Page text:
2 hour sessionBefore session rememberto:Log in to: Google Reader; JISC Mail; WoS; ZetocExplain the format of the session – presentation & handout with chance for hands on.Assumption already familiar with using catalogues and databases. What this is about is to help you manage the sheer volume of research being published all the time. Techniques can help you when:-You don’t have time to be sat at a computer searching for literature – i.e. when you’re out in the field / involved in collecting other forms of data such as primary research. Keeping up to date for meetings with your supervisor / colleagues / fellow researchers - discussion about evolving knowledge in your discipline or area of interest (refer back to Critical Evaluation session)Not just about subject knowledge, but different research methodologies which may have a bearing on your own research, or give you ideas on how to further your own research.Literature is constantly being updated and research is developing at a fast rate so you need to keep up to date .Remember not every resource has an alert function. Some that do use different methods to alert you. When we look at the resources – if you sign up to any alerts/emails, they will start to come once new things are added – it’s not about finding what information there already is on there (saving searches etc is in FMI).
Structure of the session is in 3 sections – How we stay up to date Part 1 – RSS and Email / What we keep up to date with / How Part 2 – How we manage all the information we get - filtersAlerts are a research support tool to help you stay informed about the most recently published research or current research activities. They exist to save you time. You may have mastered how to conduct an effective search on a database but as soon as it is complete new material could be published that meets your criteria but which you may not find until you return to do another literature review. Using alerts means that you don’t have to be continually searching databases and reduces the risk of missing something key to your research.Ask:Who knows what RSS feeds are?Who uses RSS feeds regularly? If there is anyone – there might be some repetition in the first part of this course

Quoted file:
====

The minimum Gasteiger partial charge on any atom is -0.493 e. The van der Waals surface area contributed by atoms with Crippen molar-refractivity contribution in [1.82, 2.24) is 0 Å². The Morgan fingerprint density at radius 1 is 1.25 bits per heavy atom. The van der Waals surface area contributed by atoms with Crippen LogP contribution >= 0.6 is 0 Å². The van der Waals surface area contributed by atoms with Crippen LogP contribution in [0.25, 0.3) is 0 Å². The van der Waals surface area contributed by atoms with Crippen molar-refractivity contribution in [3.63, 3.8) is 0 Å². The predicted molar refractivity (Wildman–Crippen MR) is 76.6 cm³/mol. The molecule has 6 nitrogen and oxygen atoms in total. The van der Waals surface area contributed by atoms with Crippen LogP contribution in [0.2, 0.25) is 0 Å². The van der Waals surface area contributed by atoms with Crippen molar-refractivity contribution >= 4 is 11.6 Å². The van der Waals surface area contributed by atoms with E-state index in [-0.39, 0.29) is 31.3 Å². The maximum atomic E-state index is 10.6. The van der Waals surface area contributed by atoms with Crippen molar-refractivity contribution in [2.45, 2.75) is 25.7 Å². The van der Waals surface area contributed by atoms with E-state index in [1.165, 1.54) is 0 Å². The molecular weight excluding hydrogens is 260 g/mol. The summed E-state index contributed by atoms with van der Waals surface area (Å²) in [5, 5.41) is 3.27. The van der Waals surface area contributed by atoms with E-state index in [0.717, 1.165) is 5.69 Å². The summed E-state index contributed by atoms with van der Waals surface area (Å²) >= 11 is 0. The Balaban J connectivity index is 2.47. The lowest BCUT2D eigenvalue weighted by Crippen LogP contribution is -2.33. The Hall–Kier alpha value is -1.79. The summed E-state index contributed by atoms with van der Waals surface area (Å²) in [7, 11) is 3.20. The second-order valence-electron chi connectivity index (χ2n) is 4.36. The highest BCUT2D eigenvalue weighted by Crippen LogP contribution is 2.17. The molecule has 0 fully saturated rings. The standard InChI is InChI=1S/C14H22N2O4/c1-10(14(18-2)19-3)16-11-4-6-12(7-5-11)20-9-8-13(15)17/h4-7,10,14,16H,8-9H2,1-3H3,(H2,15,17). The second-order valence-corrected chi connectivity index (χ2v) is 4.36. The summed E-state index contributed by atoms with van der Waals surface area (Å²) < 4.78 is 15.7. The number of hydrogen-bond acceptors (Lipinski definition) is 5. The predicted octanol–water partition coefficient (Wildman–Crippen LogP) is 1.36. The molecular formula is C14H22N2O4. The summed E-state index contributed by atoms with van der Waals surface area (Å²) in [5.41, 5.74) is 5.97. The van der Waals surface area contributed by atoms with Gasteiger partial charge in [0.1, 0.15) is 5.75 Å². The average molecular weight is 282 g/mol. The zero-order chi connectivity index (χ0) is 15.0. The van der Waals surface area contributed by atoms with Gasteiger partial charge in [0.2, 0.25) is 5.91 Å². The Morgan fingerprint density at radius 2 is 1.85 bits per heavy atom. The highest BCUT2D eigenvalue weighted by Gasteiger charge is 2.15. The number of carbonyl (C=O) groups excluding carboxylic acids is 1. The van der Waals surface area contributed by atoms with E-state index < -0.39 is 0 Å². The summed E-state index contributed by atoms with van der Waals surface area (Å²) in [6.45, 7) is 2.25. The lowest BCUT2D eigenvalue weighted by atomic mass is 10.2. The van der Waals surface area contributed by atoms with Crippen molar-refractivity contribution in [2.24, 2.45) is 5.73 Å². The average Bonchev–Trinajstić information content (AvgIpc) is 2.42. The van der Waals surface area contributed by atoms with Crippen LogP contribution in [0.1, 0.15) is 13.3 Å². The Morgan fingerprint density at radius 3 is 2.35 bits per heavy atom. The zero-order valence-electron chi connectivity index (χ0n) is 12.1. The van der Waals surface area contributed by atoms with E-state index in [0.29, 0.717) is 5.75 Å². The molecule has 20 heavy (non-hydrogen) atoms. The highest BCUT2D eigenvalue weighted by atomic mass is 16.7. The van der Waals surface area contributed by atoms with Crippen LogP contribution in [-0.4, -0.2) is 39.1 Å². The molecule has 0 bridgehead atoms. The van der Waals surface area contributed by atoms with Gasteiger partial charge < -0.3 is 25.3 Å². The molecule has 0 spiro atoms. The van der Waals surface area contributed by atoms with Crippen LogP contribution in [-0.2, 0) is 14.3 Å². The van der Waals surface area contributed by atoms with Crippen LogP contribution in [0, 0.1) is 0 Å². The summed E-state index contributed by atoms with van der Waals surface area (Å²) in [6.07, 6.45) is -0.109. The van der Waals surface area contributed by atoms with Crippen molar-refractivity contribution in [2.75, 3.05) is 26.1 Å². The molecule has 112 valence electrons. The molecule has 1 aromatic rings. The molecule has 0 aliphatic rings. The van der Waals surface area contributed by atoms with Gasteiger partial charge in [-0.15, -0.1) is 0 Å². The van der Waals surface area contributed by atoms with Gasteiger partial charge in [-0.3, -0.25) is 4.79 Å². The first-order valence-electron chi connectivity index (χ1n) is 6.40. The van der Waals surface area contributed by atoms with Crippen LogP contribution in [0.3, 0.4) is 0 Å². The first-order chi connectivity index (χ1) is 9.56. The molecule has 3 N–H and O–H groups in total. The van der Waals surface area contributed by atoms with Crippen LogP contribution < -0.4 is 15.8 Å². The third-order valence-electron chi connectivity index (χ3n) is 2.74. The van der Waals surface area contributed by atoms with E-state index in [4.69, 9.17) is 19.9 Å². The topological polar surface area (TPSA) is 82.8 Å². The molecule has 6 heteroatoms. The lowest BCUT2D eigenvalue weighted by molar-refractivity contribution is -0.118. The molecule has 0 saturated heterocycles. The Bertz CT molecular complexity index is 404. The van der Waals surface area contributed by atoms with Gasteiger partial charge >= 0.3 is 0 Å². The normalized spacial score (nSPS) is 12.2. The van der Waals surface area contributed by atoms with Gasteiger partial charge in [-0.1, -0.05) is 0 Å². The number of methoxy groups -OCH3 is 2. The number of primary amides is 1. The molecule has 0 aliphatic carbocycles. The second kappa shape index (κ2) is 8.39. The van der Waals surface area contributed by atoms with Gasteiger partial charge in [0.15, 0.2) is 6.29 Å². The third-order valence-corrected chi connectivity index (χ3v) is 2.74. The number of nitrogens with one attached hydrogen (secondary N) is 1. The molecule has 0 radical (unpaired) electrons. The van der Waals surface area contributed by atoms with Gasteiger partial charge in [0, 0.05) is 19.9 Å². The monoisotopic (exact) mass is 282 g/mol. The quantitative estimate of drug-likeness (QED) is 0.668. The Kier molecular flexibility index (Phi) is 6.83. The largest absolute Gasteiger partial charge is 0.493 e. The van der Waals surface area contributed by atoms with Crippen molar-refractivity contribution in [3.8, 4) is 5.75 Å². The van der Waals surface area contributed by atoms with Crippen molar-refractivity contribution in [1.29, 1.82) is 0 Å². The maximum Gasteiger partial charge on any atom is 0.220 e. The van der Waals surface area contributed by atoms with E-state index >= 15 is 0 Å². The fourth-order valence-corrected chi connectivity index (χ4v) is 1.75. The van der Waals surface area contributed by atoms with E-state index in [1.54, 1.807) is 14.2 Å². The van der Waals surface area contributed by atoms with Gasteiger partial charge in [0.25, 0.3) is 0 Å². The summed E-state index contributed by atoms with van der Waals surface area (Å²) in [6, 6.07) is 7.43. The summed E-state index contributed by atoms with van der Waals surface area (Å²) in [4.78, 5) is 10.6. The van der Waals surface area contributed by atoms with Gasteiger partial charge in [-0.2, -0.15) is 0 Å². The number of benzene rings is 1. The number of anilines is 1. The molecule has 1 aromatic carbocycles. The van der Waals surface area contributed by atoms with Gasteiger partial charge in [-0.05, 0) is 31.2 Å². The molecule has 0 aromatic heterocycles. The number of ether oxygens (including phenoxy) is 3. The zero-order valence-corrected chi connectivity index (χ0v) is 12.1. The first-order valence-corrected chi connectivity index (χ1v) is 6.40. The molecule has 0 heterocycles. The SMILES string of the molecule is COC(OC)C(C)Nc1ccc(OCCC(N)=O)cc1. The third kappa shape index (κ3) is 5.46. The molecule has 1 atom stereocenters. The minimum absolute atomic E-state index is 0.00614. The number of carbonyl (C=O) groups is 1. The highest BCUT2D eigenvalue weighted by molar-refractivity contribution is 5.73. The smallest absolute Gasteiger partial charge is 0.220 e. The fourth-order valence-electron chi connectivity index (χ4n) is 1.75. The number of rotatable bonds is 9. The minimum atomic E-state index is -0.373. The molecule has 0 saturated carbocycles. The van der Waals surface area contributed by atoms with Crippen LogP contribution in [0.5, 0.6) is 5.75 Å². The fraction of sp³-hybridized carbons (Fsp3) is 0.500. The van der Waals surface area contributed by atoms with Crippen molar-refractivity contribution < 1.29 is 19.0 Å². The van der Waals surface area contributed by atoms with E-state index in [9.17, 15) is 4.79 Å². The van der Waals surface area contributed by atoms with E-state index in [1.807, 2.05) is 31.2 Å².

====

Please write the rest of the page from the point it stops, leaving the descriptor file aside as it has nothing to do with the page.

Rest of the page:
Organisation is the key – as these methods can provide you with a lot of information! Today is an opportunity to try different methods – see what works for you.Both RSS feeds and email alerts allow you to organise results, whether that’s with a familiar folder structure in your email inbox or using tags or favorites.Some of the resources which we will look at today only offer RSS feeds and some only offer email alerts – however some will offer both.Can be overwhelming to receive all the alerts (particularly from news feeds which can be updated by the minute) so will need to choose carefully what you would like to be notified about and we’ll look at filters laterEmailIf you are offered an email option you can often choose whether to receive the emails periodically (daily, weekly, monthly) – you can check them whenever you can check your emails. RSS (Really Simple Syndication) Feeds can be things like news headlines, new postings on a blog, abstracts of new books and journal articles, table of contents of journals/books. Sometimes with links to check for the full text. Feed readers offer a way for you to view your feeds either via your web browser or online. Browser = You can either save the feeds like you save your favourites – in the web browser. However, viewing them like this, restricts them to that specific PC. Online = There are online feed readers which allow more flexibility – as you can access them anywhere – e.g. Google reader. You can also use tagging and ranking particular to highlight particular items. We are going to look at some of these methods today. We’re going to look at Google Reader but there are other options - Netvibes; Newsgator; Bloglines etc.You need to make sure you check your email and/or feed reader regularly for updates – your responsibility.
If you do all of your research at one pc, or always on your laptop, then saving your RSS feeds to your browser will work fine for you…… unless of course your drop your laptop in the bath, leave it on a train or it simply reaches the end of its natural life a little bit earlier than you expected it would.
Using a Reader you can save your RSS feeds into the cloud, where you can access them anywhere you have access to the web…… and can remember your password for whichever reader you have opted to use.
Desktop, laptop, tablet, smartphone
Examples of feedsDEMO how to set up a feed into favourites (browser):how to find the RSS icon and subscribe using IE Favourites optionNB, at this point show how to display RSS subscription icon in IE9, and point out different browser options in handout.REMEMBER NOT EVERY URL IS AN RSS FEEDRSS symbol is on the Windows Explorer tool bar or on web pages themselves (if symbol is highlighted)- go to Durham News events http://www.dur.ac.uk/ > News, Events and Opportunities > News (subscribe option is at the bottom of the page) go to the bbc news page to show the 2nd option for subscribing to an RSS feed- in tool bar (symbol may look different in Firefox) - Click on Subscribe to list to add it to IE favourites – favourites are displayed by clicking on the Star Icon at the top left of the tool bar on the computer in the pc classroom!